The Connectome

Researchers at Harvard have develped a device that allows them to slice brain tissue ultra-thin and then scan it with an electron microscope in order to create a complete mapping of the cell kinds and connections in a mouse brain (wired story here). The resulting map is called a connectome…very cool. This kind of research is exactly what we need in order to move forward in our quest to fill in the theoretical place-holder term ‘brain state’.

On a related note it also brings us one step closer to being able to end our relience on real animals to do chemical manipulations/lesions in. If these can be simulated a lot of animal suffering could be stoped.

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4 thoughts on “The Connectome

  1. Can assimulation necessarily substitute for real physical experience? I would tend to think that simulating experiments onusing chemical manipulations would not work in all cases where animal experimentation is now being used in labs. Don’t get me wrong that’s why I could’nt be a vet, I hate the ida of animals suffering too. But as in the pain asymbolia patients, maybe if you ask them what their pain level is on a scale of 1-10, 10 being the most severe then maybe it would only prove to be subjective not objective in regards to the type of testing.

  2. But a plane does not breath or feel professor. A plane is a non-organic thing and is subject to mechanical and physical laws. If all humans were the same then maybe I think that this would be a good point but people respond to different stimuli in various ways. In the same vein I could argue that I would’nt want a surgeon that only practiced surgery only virtually or an airline pilot. This simulation that you speak of would then maybe lead you to then ask, not only if other machines are conscious. That would also get the discussion back into other discussions on artificial intelligence maybe? :)

  3. You are right. Planes don’t breathe and feel. They are physical objects that obey the laws of physics, just as you say. That is why when we are able to use virtual wind tunnels; we have detailed knowledge of the materrials used and the physical conditions that we want to test them under.

    The Human body is also just a physical object. And we are learning more and more about the way that it works. So, it doesn’t seem to me that there is any real difference between the two kinds of simulation.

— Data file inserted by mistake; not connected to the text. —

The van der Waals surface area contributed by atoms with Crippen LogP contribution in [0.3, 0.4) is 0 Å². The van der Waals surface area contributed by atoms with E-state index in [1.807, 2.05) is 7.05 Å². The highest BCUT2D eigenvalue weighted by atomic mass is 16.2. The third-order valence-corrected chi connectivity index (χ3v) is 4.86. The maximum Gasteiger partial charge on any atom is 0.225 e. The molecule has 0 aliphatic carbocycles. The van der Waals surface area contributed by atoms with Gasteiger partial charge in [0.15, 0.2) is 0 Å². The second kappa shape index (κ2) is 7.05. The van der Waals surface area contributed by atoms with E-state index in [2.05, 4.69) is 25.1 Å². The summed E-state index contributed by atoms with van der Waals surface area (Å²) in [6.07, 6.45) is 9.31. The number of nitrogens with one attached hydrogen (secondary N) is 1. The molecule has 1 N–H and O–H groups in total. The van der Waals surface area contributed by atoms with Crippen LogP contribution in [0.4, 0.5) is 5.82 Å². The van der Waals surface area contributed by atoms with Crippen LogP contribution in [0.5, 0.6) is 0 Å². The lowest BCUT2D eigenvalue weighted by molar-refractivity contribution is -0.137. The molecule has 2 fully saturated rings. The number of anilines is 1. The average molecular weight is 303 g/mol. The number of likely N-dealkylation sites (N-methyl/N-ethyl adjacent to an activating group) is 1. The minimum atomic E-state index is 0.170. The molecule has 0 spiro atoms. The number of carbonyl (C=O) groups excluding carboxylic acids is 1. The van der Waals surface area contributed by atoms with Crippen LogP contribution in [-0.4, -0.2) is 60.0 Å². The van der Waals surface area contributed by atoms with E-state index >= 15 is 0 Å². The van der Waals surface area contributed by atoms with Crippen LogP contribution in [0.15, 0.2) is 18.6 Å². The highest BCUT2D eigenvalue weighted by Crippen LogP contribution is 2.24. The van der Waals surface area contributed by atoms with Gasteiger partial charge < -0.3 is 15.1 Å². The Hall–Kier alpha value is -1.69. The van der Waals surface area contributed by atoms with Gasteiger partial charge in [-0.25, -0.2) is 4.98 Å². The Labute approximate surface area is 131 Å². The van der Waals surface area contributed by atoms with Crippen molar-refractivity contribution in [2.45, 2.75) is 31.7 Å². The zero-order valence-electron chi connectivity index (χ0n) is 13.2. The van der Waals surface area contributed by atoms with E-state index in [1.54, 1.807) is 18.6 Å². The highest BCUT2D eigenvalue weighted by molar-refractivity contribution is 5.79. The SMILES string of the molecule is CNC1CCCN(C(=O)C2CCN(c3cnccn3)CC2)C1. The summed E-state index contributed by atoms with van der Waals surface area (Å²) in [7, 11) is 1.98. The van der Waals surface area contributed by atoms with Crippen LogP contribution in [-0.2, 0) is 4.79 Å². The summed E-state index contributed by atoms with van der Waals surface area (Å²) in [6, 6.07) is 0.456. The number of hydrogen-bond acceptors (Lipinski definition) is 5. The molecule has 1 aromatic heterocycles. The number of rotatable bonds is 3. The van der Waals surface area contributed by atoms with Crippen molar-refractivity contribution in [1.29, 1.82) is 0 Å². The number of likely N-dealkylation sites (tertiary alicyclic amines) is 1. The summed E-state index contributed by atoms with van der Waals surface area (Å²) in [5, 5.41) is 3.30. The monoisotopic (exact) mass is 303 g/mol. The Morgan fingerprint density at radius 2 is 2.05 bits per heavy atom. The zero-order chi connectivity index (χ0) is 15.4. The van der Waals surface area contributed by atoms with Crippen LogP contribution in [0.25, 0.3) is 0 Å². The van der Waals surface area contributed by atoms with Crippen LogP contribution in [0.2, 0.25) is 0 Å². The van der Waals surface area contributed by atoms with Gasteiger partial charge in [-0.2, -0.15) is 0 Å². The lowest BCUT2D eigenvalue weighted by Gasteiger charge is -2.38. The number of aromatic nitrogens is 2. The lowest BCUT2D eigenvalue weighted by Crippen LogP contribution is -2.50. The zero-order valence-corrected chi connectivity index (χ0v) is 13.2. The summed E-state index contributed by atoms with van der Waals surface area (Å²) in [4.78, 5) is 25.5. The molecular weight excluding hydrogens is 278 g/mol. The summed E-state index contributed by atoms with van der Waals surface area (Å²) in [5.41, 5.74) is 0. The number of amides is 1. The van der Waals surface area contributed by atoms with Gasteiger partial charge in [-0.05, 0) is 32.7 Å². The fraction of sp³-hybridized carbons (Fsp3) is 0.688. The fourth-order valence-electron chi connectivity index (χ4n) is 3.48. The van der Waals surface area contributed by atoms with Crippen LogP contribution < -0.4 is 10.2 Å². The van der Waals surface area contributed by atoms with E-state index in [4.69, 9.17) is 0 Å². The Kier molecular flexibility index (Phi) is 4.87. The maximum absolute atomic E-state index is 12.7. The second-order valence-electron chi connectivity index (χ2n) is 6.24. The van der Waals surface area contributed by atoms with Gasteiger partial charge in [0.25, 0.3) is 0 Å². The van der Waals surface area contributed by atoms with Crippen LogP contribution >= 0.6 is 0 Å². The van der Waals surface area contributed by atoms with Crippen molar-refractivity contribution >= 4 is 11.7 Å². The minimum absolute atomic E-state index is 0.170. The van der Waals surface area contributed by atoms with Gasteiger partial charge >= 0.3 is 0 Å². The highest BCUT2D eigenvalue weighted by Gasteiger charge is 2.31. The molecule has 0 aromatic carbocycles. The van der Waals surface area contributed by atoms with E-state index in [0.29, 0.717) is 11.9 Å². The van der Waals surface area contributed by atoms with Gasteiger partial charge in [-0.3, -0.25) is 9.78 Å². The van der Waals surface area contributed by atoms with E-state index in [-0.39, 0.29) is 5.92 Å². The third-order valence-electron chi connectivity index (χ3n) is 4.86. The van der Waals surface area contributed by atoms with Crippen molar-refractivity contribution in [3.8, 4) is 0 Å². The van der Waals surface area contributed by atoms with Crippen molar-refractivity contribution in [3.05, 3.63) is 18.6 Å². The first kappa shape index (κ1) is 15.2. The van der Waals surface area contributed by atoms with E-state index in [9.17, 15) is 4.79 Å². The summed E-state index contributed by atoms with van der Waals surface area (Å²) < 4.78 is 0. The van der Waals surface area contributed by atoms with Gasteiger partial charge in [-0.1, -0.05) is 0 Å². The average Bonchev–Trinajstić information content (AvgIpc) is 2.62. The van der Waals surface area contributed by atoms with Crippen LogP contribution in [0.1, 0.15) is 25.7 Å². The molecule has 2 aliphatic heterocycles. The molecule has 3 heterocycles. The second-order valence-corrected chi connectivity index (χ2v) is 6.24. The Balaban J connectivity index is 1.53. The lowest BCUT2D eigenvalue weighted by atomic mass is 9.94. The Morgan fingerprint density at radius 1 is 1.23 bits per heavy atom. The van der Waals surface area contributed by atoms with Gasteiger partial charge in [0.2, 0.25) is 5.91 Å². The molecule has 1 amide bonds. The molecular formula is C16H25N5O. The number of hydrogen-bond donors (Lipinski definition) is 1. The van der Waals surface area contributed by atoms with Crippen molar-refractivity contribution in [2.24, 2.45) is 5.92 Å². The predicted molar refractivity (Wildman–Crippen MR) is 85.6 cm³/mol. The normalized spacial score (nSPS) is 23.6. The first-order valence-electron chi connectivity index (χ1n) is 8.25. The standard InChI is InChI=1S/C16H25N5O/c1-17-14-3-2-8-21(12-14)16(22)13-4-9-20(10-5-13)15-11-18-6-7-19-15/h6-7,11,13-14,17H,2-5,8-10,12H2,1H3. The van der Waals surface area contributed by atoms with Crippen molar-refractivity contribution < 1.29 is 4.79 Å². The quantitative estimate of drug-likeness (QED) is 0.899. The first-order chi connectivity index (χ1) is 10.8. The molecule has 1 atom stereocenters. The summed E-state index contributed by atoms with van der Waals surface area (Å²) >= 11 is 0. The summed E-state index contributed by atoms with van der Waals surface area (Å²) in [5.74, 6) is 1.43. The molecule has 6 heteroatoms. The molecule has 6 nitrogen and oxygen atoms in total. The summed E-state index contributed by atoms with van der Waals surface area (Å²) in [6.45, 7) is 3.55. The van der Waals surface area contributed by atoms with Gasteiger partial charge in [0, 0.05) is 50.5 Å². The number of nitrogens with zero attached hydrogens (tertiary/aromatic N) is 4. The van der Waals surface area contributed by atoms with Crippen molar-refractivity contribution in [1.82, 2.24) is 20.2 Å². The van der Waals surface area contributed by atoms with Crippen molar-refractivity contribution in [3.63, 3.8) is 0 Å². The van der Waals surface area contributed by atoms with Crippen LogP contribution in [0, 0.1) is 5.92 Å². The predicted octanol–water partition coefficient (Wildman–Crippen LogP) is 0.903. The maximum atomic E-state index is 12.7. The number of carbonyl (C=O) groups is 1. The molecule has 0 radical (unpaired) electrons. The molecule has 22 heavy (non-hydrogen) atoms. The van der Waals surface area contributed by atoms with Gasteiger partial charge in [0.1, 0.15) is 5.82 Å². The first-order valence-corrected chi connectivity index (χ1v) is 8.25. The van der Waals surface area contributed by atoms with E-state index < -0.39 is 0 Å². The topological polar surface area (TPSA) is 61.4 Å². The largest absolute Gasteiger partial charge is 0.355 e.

You say, “If all humans were the same then maybe I think that this would be a good point but people respond to different stimuli in various ways.”

    This isn’t really relevant to what I was suggesting. We do not need to take into account individual pain discriminations, for instance, in order to know at what dosage some drug becomes lethal at. To be sure there will be statistical differences, but I am assuming that this stuff will be accounted for in the simulation (e.g. there will be variables that can be adjusted that track differences in people). So, for instance, ione famous kind of experiment is where you take a 100 animals and give them a certain drug and then track them for a month or so and see how many of them die. If we had simulations that were realistic we wouldn’t need to do that. So, I wasn’t suggesting that ALL animal testing be stopped and switched to simulations; that would depend on how realistic the simulations were. But even so, we could replace A LOT of them. So maybe we don’t want a surgeon who is trained on a simulation (though in some cases airline piolts are!) there are still many ways that simulations could reduce the number of animals used in testing.
    See this virtual frog dissection as an example of the way that animals can be saved.

    Finally, yoiu say “This simulation that you speak of would then maybe lead you to then ask, not only if other machines are conscious. That would also get the discussion back into other discussions on artificial intelligence maybe?”

    When we simulate a huricane on a computer no one thinks there is an actual hurricane in the computer! So too, when we simulate a mental or cognitive process there is no reason to think that there is a mental or cognitive process in the computer…though you are right that this kind of connectome would GREATLY help us in our quest for good old fashioned AI

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